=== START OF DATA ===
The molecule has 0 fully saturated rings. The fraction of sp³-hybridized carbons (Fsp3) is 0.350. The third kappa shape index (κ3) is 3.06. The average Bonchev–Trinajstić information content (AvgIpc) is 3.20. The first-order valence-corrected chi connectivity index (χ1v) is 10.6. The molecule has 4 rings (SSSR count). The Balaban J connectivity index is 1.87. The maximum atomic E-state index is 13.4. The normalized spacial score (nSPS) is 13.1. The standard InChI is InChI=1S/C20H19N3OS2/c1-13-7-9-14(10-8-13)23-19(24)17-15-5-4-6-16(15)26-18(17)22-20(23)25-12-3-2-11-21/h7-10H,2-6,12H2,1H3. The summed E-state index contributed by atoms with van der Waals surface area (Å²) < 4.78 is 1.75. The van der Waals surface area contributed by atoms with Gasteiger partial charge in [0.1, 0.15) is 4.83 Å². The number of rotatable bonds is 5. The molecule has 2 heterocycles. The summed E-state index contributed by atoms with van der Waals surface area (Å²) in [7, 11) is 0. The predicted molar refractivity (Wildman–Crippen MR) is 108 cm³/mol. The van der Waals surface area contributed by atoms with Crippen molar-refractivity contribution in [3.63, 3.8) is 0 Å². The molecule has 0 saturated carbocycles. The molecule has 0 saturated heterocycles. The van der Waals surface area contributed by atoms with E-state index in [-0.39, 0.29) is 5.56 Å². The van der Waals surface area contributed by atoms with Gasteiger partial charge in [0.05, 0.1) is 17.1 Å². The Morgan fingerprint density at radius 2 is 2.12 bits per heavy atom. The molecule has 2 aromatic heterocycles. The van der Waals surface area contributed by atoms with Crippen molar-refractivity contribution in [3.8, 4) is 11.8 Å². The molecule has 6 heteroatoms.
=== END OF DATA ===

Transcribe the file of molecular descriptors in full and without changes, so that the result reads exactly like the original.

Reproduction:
The molecule has 0 fully saturated rings. The fraction of sp³-hybridized carbons (Fsp3) is 0.350. The third kappa shape index (κ3) is 3.06. The average Bonchev–Trinajstić information content (AvgIpc) is 3.20. The first-order valence-corrected chi connectivity index (χ1v) is 10.6. The molecule has 4 rings (SSSR count). The Balaban J connectivity index is 1.87. The maximum atomic E-state index is 13.4. The normalized spacial score (nSPS) is 13.1. The standard InChI is InChI=1S/C20H19N3OS2/c1-13-7-9-14(10-8-13)23-19(24)17-15-5-4-6-16(15)26-18(17)22-20(23)25-12-3-2-11-21/h7-10H,2-6,12H2,1H3. The summed E-state index contributed by atoms with van der Waals surface area (Å²) < 4.78 is 1.75. The van der Waals surface area contributed by atoms with Gasteiger partial charge in [0.1, 0.15) is 4.83 Å². The number of rotatable bonds is 5. The molecule has 2 heterocycles. The summed E-state index contributed by atoms with van der Waals surface area (Å²) in [7, 11) is 0. The predicted molar refractivity (Wildman–Crippen MR) is 108 cm³/mol. The van der Waals surface area contributed by atoms with Crippen molar-refractivity contribution in [3.63, 3.8) is 0 Å². The molecule has 0 saturated carbocycles. The molecule has 0 saturated heterocycles. The van der Waals surface area contributed by atoms with E-state index in [-0.39, 0.29) is 5.56 Å². The van der Waals surface area contributed by atoms with Gasteiger partial charge in [0.05, 0.1) is 17.1 Å². The Morgan fingerprint density at radius 2 is 2.12 bits per heavy atom. The molecule has 2 aromatic heterocycles. The van der Waals surface area contributed by atoms with Crippen molar-refractivity contribution in [3.8, 4) is 11.8 Å². The molecule has 6 heteroatoms.